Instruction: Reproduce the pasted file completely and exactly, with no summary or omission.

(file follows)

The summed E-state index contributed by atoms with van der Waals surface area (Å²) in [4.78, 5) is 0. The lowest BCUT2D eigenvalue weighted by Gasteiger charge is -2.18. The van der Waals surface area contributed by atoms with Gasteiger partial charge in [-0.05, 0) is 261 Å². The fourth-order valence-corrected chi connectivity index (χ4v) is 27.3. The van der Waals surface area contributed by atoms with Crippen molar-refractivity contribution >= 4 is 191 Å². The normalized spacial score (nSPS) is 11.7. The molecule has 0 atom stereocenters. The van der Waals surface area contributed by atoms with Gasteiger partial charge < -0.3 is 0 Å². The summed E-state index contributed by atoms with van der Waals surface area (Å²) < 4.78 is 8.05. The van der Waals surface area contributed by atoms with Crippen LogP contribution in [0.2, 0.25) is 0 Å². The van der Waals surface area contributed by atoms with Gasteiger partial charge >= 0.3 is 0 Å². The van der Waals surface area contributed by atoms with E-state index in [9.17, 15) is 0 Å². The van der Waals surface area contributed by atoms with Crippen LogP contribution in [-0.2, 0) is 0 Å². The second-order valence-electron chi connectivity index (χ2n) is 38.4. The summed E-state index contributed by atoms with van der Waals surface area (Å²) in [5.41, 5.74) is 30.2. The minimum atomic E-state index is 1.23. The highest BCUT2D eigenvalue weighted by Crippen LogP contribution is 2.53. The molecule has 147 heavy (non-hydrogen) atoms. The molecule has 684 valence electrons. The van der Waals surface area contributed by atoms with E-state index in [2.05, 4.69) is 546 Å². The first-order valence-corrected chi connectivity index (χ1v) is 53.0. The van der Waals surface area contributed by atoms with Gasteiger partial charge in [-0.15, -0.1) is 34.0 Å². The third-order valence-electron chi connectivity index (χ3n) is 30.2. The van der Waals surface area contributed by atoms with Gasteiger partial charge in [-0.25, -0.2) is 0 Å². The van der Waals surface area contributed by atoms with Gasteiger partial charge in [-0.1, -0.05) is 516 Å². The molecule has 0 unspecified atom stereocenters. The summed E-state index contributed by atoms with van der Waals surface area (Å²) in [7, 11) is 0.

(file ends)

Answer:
The summed E-state index contributed by atoms with van der Waals surface area (Å²) in [4.78, 5) is 0. The lowest BCUT2D eigenvalue weighted by Gasteiger charge is -2.18. The van der Waals surface area contributed by atoms with Gasteiger partial charge in [-0.05, 0) is 261 Å². The fourth-order valence-corrected chi connectivity index (χ4v) is 27.3. The van der Waals surface area contributed by atoms with Crippen molar-refractivity contribution >= 4 is 191 Å². The normalized spacial score (nSPS) is 11.7. The molecule has 0 atom stereocenters. The van der Waals surface area contributed by atoms with Gasteiger partial charge < -0.3 is 0 Å². The summed E-state index contributed by atoms with van der Waals surface area (Å²) < 4.78 is 8.05. The van der Waals surface area contributed by atoms with Crippen LogP contribution in [0.2, 0.25) is 0 Å². The van der Waals surface area contributed by atoms with Gasteiger partial charge >= 0.3 is 0 Å². The van der Waals surface area contributed by atoms with E-state index in [9.17, 15) is 0 Å². The van der Waals surface area contributed by atoms with Crippen LogP contribution in [-0.2, 0) is 0 Å². The second-order valence-electron chi connectivity index (χ2n) is 38.4. The summed E-state index contributed by atoms with van der Waals surface area (Å²) in [5.41, 5.74) is 30.2. The minimum atomic E-state index is 1.23. The highest BCUT2D eigenvalue weighted by Crippen LogP contribution is 2.53. The molecule has 147 heavy (non-hydrogen) atoms. The molecule has 684 valence electrons. The van der Waals surface area contributed by atoms with E-state index in [2.05, 4.69) is 546 Å². The first-order valence-corrected chi connectivity index (χ1v) is 53.0. The van der Waals surface area contributed by atoms with Gasteiger partial charge in [-0.15, -0.1) is 34.0 Å². The third-order valence-electron chi connectivity index (χ3n) is 30.2. The van der Waals surface area contributed by atoms with Gasteiger partial charge in [-0.25, -0.2) is 0 Å². The van der Waals surface area contributed by atoms with Gasteiger partial charge in [-0.1, -0.05) is 516 Å². The molecule has 0 unspecified atom stereocenters. The summed E-state index contributed by atoms with van der Waals surface area (Å²) in [7, 11) is 0.